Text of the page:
Crisis: Living and Preventing Preventing the COVID-19 Threat – Evolving Knowledge

Now that COVID-19 pandemic has arrived, we are acutely trying to delay contagion such as social distancing. Some of us have tested positive, many have recovered but some have succumbed from the infection.

This virulent germ exerts its effects on its human beings in all corners of the world. We currently have limited knowledge on this condition and despite the will to do good, a learning mode is in place, and mistakes are inevitable.

We need to do everything we can to avoid acute damage, for example by finding methods to understand the behaviour of the virus, and real-time epidemiology is helping us a great deal to monitor the evolution of the condition. The goal now is not to avoid the virus, but to mitigate its effects whenever possible to avoid overburdening the healthcare system with an avalanche of infected patients, a proportion of which will end up in the Intensive Care Unit.

On the longer run, research on the coronavirus will enable to transform our hypothetical knowledge evolving from associations to establishing causation (link):

-Epidemiology is the first step. Let’s recall that cholera was thought to be airborne. It is only during the cholera epidemic of 1854 that Dr J. Snow started gathering data from local inhabitants, and learnt that all affected individuals were all draining water from the same water pump. He then persuaded the local parish to remove the pump handle and charted the disappearing outbreaks in clusters around the Broad street pump.

-We then turn to clinical and laboratory science and thankfully in the case of COVID-19 we quickly identified that the source is a virus and it was quickly sequenced to create a diagnosis test and to start searching for a vaccine. (a lot faster than for finding the bacterium Vibrio Cholerae as being the cause of Cholera). In this context, a lot still needs to be understood:

-How does contagiosity operate exactly (how long and far does the organism survive) ?

-Is an infection unique or can it reappear in the future ?

-What are the long-term effects (such as for chicken pox and shingles) ?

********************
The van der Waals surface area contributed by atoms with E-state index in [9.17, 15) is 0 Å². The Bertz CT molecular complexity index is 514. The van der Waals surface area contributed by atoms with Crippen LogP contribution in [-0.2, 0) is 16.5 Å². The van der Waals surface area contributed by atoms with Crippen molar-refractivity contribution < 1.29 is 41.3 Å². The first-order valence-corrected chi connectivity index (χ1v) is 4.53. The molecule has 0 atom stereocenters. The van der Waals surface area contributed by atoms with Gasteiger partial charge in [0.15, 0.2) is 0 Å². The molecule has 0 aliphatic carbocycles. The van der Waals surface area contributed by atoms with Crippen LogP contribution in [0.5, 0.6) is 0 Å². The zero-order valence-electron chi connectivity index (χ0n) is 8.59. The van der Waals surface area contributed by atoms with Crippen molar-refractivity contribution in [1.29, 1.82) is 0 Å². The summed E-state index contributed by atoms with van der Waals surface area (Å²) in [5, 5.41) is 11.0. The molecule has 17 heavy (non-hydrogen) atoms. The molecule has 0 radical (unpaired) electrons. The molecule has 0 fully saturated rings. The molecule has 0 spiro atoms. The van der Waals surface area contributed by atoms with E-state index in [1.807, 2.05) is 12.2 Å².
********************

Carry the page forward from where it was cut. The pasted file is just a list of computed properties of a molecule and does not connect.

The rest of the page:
-What is the structure and how can we elaborate a vaccine ?

At this time, you probably have guessed that it is not IF a solution can be found, but WHEN….so TIME is what we need. Until then we must learn to live with a threat and some countries such as Japan have a long experience of:

-earthquakes (lying on the junction of 4 tectonic plates: North American, Eurasian, Pacific, Filipino).

-tsunamis: a consequence of epicentres away from the coast.

-volcanic eruptions: Japan lies on the Ring of fire (limits of the Pacific ocean).


-fires: in the past fires were legion as houses were made of wood. (example destruction of Tokyo in the 1923 earthquake)

Despite all of these calamaties this country has recovered and thrived, learning to live under a constant threat of destruction. (prevention programs from young age, drills, evacuation models). These strategies have been elaborated in periods of calm with a “posed mindset”, inculcating enough knowledge to whether storms…but this doesn’t mean the fears disappear.

With this in mind epidemics have occurred in the past and the experience learnt from them has enabled to reach robust models which can be applied in the current context. Sources come from epidemics where a lots of data is available: SARS (Severe Acute Respiratory Syndrome) in 2003, MERS (Middle East respiratory syndrome) in 2012 and the most recent Ebola outbreak (2019 in DRC). This data has been used to develop the initial Real-time epidemiology models.

SARS is probably the most useful even though there are differences in epidemiological behaviour. SARS was less contagious but more lethal and to my recollection affected 8000 individuals, essentially limited to South-East Asia.

This coronavirus is much more contagious and less lethal. It has already affected (time of publication) more than a million and a half individuals worldwide. The protracted duration and obvious difference means that before we find causality, models need to be adapted to keep associations relevant (not unlike the yearly flu epidemic); “past results is not a guarantee for future performance.” The epidemiological understanding of them enables us to elaborate relevant real-time strategies.

For COVID-19, three levels of strategy are imaginable. Their components are non exhaustive but here are a few ideas (you are most welcome to comment !) :

Primary prevention: Avoiding to catch the infection.

  1. Handwashing, Social distancing, Mask wearing
  2. Vaccination (not available in the immediate future at the time of publication)

Secondary prevention: aims to soften the impact of an illness which has already occurred.

  1. Impact on the affected individual: Treatments (Cholorquine ? Antivirals ? Studies are currently underway at the time of publication)
  2. Outbreak control: reduce the potential impact on Society by quarantining individuals having been in contact potentially infected (positively or negatively tested)

Tertiary prevention: aims to soften the impact of an ongoing illness or injury that has lasting effects. We don’t have experience of this, and time will tell.

I will just conclude that we can learn from the philosophy of the past, apply together existing knowledge and apply innovative and effective ways of improving scientific tools, for the benefit of the whole of mankind, it’s a fight between human beings on one side and an aggressive virus on the other.

‘Those who do not learn history are doomed to repeat it.” (Spanish philosopher George Santayana)


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